A decades-long decline in the American middle class requires serious, long-lasting measures, former Democratic strategist James Carville told CNBC on Friday.
“This is a long-term problem. Middle-class decline has been going on for 30 years. We tend to think that the world stopped and started with the financial crisis,” he said on “The Kudlow Report.” “To them, as I say in the book, it’s like someone with pneumonia getting hit by a truck. And it’s a long way back for these people.”
Carville, a political author who previously served as an advisor to President Clinton, recently co-authored with Stanley Greenberg an op-ed piece in the Wall Street Journal, titled, “The Middle Class Needs a Lifeline.”
In it, they write, “Today, high school graduates' first jobs pay less than they did in 1973. We are looking back on three decades with fewer and fewer jobs offering health-care or retirement benefits, with people working longer hours and taking on more debt. College costs take a higher proportion of income, even as it becomes harder for the non-college-educated to get their kids to college and social mobility declines. The working-class family is collapsing and only the college-educated are seeing real gains in life expectancy.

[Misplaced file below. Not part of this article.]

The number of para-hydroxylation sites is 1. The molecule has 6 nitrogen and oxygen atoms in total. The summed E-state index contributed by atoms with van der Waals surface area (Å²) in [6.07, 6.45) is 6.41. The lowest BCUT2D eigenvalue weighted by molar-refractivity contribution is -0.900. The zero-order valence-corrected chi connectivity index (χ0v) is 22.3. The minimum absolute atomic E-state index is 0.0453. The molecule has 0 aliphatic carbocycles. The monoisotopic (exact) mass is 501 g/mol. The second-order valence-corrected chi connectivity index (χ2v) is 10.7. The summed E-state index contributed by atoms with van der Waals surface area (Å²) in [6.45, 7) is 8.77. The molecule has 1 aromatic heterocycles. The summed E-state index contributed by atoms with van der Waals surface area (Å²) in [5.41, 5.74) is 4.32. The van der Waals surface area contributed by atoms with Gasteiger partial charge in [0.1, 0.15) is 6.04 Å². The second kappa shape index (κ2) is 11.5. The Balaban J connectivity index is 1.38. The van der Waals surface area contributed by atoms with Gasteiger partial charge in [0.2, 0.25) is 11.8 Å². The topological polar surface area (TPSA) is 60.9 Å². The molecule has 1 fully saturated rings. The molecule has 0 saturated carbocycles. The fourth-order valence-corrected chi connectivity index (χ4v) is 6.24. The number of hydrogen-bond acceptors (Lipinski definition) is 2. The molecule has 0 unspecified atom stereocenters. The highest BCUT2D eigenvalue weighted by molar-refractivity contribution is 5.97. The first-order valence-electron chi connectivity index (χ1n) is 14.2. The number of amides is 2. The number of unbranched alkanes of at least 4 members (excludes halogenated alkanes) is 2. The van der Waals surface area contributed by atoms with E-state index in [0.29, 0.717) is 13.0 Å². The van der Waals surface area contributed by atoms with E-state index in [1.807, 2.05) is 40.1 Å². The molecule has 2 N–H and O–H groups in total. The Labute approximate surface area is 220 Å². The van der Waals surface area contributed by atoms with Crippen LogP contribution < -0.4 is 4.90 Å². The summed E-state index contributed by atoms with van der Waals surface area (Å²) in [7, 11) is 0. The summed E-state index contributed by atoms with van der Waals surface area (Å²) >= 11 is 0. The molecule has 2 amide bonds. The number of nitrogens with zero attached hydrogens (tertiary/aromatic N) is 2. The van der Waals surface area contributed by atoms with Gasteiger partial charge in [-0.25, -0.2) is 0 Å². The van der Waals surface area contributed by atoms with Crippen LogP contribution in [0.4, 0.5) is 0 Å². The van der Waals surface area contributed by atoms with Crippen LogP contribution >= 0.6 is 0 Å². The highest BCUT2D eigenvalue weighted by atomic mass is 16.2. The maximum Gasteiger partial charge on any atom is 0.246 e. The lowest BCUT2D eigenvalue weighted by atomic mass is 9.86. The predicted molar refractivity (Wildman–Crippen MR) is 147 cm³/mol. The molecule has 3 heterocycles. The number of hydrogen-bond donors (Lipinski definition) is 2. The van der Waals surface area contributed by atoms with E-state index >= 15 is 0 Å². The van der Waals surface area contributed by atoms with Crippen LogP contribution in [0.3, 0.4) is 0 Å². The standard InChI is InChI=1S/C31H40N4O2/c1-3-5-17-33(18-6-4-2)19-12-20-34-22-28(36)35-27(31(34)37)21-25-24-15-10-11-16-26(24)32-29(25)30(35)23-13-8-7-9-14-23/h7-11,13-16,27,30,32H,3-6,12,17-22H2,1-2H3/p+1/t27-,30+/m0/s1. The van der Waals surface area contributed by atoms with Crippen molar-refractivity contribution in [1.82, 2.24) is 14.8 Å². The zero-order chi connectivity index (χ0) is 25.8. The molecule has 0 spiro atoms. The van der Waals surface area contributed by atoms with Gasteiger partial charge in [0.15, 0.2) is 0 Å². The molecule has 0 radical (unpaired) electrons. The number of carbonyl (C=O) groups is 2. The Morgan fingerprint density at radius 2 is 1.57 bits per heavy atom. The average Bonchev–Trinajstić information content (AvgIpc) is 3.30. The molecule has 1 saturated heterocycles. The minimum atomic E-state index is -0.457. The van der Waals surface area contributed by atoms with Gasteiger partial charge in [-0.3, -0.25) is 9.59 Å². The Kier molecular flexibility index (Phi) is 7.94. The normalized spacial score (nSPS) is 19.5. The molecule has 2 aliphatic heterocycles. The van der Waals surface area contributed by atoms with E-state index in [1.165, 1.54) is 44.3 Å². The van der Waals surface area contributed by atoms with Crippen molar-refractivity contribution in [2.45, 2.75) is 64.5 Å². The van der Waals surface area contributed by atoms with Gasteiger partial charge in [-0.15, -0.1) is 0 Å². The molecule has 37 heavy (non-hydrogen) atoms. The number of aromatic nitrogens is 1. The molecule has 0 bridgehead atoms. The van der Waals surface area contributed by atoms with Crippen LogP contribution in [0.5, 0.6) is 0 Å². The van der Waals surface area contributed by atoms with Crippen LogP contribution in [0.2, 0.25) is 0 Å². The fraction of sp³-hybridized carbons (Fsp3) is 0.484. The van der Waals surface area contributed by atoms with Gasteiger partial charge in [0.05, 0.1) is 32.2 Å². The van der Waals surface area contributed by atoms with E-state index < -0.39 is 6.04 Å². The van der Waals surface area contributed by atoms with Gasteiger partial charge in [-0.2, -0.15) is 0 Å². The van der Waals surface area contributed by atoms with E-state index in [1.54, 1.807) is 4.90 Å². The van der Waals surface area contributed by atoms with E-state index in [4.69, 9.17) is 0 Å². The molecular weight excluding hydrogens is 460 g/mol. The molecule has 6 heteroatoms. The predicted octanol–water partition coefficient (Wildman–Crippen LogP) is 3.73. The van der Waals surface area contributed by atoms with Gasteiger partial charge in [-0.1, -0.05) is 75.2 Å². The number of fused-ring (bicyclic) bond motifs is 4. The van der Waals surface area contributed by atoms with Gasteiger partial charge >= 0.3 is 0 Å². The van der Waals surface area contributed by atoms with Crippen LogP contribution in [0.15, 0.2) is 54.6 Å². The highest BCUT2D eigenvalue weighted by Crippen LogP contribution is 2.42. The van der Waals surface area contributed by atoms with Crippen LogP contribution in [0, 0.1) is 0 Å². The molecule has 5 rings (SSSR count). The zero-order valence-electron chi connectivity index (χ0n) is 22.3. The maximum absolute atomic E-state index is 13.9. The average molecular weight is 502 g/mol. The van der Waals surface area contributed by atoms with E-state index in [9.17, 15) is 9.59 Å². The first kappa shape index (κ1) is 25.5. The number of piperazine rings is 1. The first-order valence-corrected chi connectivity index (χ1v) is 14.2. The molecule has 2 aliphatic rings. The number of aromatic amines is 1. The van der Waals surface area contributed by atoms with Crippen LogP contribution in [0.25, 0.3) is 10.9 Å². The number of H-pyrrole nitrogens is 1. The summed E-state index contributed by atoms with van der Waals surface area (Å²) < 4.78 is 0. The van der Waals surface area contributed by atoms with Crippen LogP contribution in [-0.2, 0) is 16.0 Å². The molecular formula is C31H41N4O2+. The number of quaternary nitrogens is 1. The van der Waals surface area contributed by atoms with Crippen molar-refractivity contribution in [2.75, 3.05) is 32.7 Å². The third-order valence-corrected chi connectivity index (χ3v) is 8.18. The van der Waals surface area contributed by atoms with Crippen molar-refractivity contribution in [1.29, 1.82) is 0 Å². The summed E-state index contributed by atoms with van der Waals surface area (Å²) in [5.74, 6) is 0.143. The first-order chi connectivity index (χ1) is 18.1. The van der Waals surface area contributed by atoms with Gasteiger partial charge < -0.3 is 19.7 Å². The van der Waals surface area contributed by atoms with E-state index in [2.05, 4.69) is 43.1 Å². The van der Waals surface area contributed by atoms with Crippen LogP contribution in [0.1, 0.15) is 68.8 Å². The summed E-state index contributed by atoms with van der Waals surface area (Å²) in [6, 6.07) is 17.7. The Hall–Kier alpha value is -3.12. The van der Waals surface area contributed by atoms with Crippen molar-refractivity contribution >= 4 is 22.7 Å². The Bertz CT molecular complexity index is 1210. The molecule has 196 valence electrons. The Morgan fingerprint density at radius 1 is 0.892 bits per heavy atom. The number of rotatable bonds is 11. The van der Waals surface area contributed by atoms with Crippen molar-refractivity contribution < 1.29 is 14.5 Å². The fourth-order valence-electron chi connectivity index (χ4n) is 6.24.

“So, if the middle class faces a humanitarian crisis, why haven't we moved to address it? Where is the presidential commission on this? Or the Congressional Select Committee on the Expansion and Restoration of the Middle Class?”
Carville and Greenberg, who also recently published a book, “It’s the Middle Class, Stupid,” argue that polling shows that a majority of “voters want to raise taxes on top earners, senior corporate executives and companies that outsource jobs.”
Fixing the middle-class malaise would require bold action, the article argued.
“The actual solution to our economic situation is straightforward: increased government spending, well in excess of what the 2009 Recovery Act contemplated and what a tea party-dominated Congress would now allow,” they wrote.
Carville told host Larry Kudlow that he was “a thousand percent” in favor of private sector — as the recipient of government spending.
“If you build something, the private sector builds it,” he said. “If you build the bomb, the government doesn’t build the bomb. The bomb company builds the bomb.”
With the United States needing infrastructure investment, Carville said it was the perfect time for the government to spend the money to make the improvements and put people back to work. Those jobs, he argued, would put money in the hands of people who would spend it.
“The problem with our economy today is not that we don’t have enough supply,” he said. “It’s that we don’t have enough demand.”
WATCH THE FULL INTERVIEW WITH JAMES CARVILLE: Part 1 / Part 2